Tag Archives: boca grande fishing

Spring is well under way and the fishing has been pretty good! Redfish, snook, trout, tarpon, shark, goliath grouper, spanish mackerel…you name it and we’ve probably been catching it.

Inshore: Snook seem to be about everywhere we look lately…from the little schoolie guys to the big 40″ gals. Find those areas with good moving water and you’re sure to find snook. Check the outside bars around Bull and Turtle bays. Spanish mackerel, ladyfish and jacks…aka fun fish…are plentiful. Watch for birds and look around the passes on a moving tide to find these fish. 

Offshore: The wind has slacked enough these last couple days to get out and catch mangrove snapper, lane snapper, red grouper and gag grouper. An occasional king mackerel has been caught as well while snapper fishing. Always have a rod ready to pitch to passerby pelagics. 

Boca Grande BIG FISH: Tarpon. Tarpon. Tarpon. For the new visitors, it’s time to see why Boca Grande is called “tarpon capital of the world.” The number of tarpon is increasing daily and the bite has been good. We have limited dates left, so give us a call to book your Boca Grande tarpon fishing charter today. 
We’ve been catching some BIIIIIG goliath grouper these last couple weeks. With the fluctuating weather weeks ago, changing water temps, and dirty water, the goliath grouper have moved around some and smaller fish (100-200lbs) have moved in to our usual target locations. We looked around and found where some of the big ones have moved to…our big fish of last week weighed in at 470lbs based on length/girth measurements and IGFA calculations! If you want to catch a fish that weighs double…or even triple your weight…don’t hesitate to give us a call! We will put you on the biggest fish you have probably ever caught. A picture with a Boca Grande goliath grouper is sure to make all your friends jealous.

Boca Grande, Englewood spring fishing report

Things seem to be stabilizing again after last week’s cold front.

Inshore: Charlotte Harbor water temperatures are back around 70. Trout are still being caught in the potholes around Whiddens and Bull Bay using a Bomber saltwater grade paradise popper with a shrimp or whitebait. Redfish and snook have been caught cruising the flats and up under the mangroves later in the day with a freelined bait. White bait and pinfish have been working equally well. Ladyfish and spanish mackerel can be found outside Turtle Bay along the bars, as well as outside the other bays and towards Boca Grande Pass.

Charlotte Harbor snook
37″ snook

Nearshore: Keep an eye out for birds. Spanish mackerel have been within a couple miles of the beaches of Englewood and Boca Grande. We’ve been seeing large schools of bonito out in the 7-9 mile range. Try to determine their direction of travel and get ahead of them. Sometimes they can be finicky in what they eat, but this past week they were hitting anything we threw at them. Keep an eye out for kingfish as well around the bait pods. The snapper and grouper bite has remained consistent. A jighead tipped with shrimp or white bait has been our go to rig recently.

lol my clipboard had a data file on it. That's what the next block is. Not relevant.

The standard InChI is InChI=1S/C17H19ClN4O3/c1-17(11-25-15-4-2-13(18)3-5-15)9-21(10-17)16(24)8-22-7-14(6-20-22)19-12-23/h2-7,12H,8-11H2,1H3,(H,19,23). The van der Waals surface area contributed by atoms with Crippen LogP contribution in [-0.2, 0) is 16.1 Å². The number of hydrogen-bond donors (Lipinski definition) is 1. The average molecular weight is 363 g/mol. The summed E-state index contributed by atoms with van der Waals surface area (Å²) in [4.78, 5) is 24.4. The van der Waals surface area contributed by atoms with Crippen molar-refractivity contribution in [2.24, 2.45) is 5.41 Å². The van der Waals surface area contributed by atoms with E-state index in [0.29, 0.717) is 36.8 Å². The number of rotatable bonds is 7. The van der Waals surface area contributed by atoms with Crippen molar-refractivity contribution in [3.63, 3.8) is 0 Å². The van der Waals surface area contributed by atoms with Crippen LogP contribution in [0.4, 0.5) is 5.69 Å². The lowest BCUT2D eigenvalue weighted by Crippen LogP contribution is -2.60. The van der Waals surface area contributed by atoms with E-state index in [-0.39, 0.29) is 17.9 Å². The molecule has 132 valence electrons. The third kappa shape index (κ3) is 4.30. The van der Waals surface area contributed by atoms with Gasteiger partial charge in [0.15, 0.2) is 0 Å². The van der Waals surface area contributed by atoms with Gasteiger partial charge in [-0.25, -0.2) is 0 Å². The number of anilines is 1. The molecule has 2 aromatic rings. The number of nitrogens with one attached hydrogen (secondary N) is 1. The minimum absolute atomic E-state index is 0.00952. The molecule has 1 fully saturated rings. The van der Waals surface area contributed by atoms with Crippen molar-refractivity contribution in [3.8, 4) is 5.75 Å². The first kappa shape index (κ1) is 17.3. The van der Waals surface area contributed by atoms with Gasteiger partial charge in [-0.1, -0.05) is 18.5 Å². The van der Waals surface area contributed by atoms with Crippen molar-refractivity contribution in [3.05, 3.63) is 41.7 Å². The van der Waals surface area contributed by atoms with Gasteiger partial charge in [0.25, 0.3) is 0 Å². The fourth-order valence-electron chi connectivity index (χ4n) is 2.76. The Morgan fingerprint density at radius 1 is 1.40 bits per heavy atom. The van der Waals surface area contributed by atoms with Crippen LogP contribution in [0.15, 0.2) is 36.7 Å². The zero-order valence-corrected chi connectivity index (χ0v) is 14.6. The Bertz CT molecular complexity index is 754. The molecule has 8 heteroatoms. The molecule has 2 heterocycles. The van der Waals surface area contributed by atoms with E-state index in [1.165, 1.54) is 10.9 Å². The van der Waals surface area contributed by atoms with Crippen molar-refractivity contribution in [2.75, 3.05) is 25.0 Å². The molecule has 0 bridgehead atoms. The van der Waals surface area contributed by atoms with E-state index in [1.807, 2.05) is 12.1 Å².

Boca Grande bonito
Boca Grande bonito
Mangrove snapper, red grouper
Snapper and Grouper

 

 

 

 

 

 

Big Fish forecast: Tarpon are trickling in Boca Grande Pass. The weather seems to have the larger goliath grouper pushed around a bit but we are still catching ones in the 150-200lb range. Warming waters will bring them in soon enough so go ahead and give us a call to book your Boca Grande tarpon or goliath grouper charter. We only have a handful of days open through June so don’t wait too long!

Boca Grande tarpon
Boca Grande tarpon
Boca Grande goliath grouper
Boca Grande goliath grouper

Temperatures are rising and fishing is steadily getting better day by day around Charlotte Harbor and the Gulf of Mexico. 
Inshore: The trout bite has been pretty consistent. There are good numbers in the potholes around Bull and Turtle Bay. If your boat can run fairly shallow, you’ll be successful with the reds and snook in the backcounty. There are also good numbers along the bars and in the creeks. 
Offshore: The snapper and grouper bite is warming up. Large mangrove and lane snapper have found their way to our customer’s dinner table. Keeper sized red grouper are out a little deeper. There is a TON of bait moving into the nearshore waters of Boca Grande and Englewood. Keep your eye out for kingfish and other pelagics chasing those bait schools. We even saw a sailfish last week! If fishing artificial reefs, keep an eye out for those permit. 

Tarpon are starting to show up so give us a call to set up your Boca Grande tarpon fishing charter. Peak season is May and June so don’t wait too long!

Other big fish news…the goliath grouper is picking up. If you’re looking to catch one of the largest grouper species or one of the most powerful fish in Florida, give us a call to set up your goliath grouper fishing charter!

Tight lines and good luck out there.

redtail